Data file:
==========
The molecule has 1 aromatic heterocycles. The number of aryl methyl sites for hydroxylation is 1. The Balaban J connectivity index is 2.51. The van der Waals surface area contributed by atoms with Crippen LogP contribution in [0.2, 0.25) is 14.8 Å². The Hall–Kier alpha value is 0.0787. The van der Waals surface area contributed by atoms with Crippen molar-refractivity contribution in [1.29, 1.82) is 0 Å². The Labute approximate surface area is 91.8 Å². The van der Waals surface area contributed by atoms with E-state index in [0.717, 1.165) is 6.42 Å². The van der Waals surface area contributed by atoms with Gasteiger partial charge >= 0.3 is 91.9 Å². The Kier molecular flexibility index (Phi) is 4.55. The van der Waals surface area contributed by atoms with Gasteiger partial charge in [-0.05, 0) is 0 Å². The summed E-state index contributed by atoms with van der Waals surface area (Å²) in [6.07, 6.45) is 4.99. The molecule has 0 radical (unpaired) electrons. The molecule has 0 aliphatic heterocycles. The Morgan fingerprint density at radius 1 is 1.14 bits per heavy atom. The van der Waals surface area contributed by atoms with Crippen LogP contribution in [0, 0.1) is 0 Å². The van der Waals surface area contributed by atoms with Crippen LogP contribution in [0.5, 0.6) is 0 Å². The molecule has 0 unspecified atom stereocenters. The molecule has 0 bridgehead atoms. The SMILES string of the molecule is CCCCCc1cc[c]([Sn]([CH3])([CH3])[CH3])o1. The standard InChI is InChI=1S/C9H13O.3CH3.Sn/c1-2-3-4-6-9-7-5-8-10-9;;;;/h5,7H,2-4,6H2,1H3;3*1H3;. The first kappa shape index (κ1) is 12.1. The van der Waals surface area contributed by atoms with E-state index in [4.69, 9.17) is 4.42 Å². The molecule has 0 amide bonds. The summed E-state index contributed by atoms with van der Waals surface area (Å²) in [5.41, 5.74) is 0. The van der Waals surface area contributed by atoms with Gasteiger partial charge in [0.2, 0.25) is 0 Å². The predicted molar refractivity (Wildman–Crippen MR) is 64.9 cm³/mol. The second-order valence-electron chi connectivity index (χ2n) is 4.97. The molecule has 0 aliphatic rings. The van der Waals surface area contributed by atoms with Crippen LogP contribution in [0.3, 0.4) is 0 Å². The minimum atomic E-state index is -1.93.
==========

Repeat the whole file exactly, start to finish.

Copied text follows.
The molecule has 1 aromatic heterocycles. The number of aryl methyl sites for hydroxylation is 1. The Balaban J connectivity index is 2.51. The van der Waals surface area contributed by atoms with Crippen LogP contribution in [0.2, 0.25) is 14.8 Å². The Hall–Kier alpha value is 0.0787. The van der Waals surface area contributed by atoms with Crippen molar-refractivity contribution in [1.29, 1.82) is 0 Å². The Labute approximate surface area is 91.8 Å². The van der Waals surface area contributed by atoms with E-state index in [0.717, 1.165) is 6.42 Å². The van der Waals surface area contributed by atoms with Gasteiger partial charge >= 0.3 is 91.9 Å². The Kier molecular flexibility index (Phi) is 4.55. The van der Waals surface area contributed by atoms with Gasteiger partial charge in [-0.05, 0) is 0 Å². The summed E-state index contributed by atoms with van der Waals surface area (Å²) in [6.07, 6.45) is 4.99. The molecule has 0 radical (unpaired) electrons. The molecule has 0 aliphatic heterocycles. The Morgan fingerprint density at radius 1 is 1.14 bits per heavy atom. The van der Waals surface area contributed by atoms with Crippen LogP contribution in [0, 0.1) is 0 Å². The van der Waals surface area contributed by atoms with Crippen LogP contribution in [0.5, 0.6) is 0 Å². The molecule has 0 unspecified atom stereocenters. The molecule has 0 bridgehead atoms. The SMILES string of the molecule is CCCCCc1cc[c]([Sn]([CH3])([CH3])[CH3])o1. The standard InChI is InChI=1S/C9H13O.3CH3.Sn/c1-2-3-4-6-9-7-5-8-10-9;;;;/h5,7H,2-4,6H2,1H3;3*1H3;. The first kappa shape index (κ1) is 12.1. The van der Waals surface area contributed by atoms with E-state index in [4.69, 9.17) is 4.42 Å². The molecule has 0 amide bonds. The summed E-state index contributed by atoms with van der Waals surface area (Å²) in [5.41, 5.74) is 0. The van der Waals surface area contributed by atoms with Gasteiger partial charge in [0.2, 0.25) is 0 Å². The predicted molar refractivity (Wildman–Crippen MR) is 64.9 cm³/mol. The second-order valence-electron chi connectivity index (χ2n) is 4.97. The molecule has 0 aliphatic rings. The van der Waals surface area contributed by atoms with Crippen LogP contribution in [0.3, 0.4) is 0 Å². The minimum atomic E-state index is -1.93.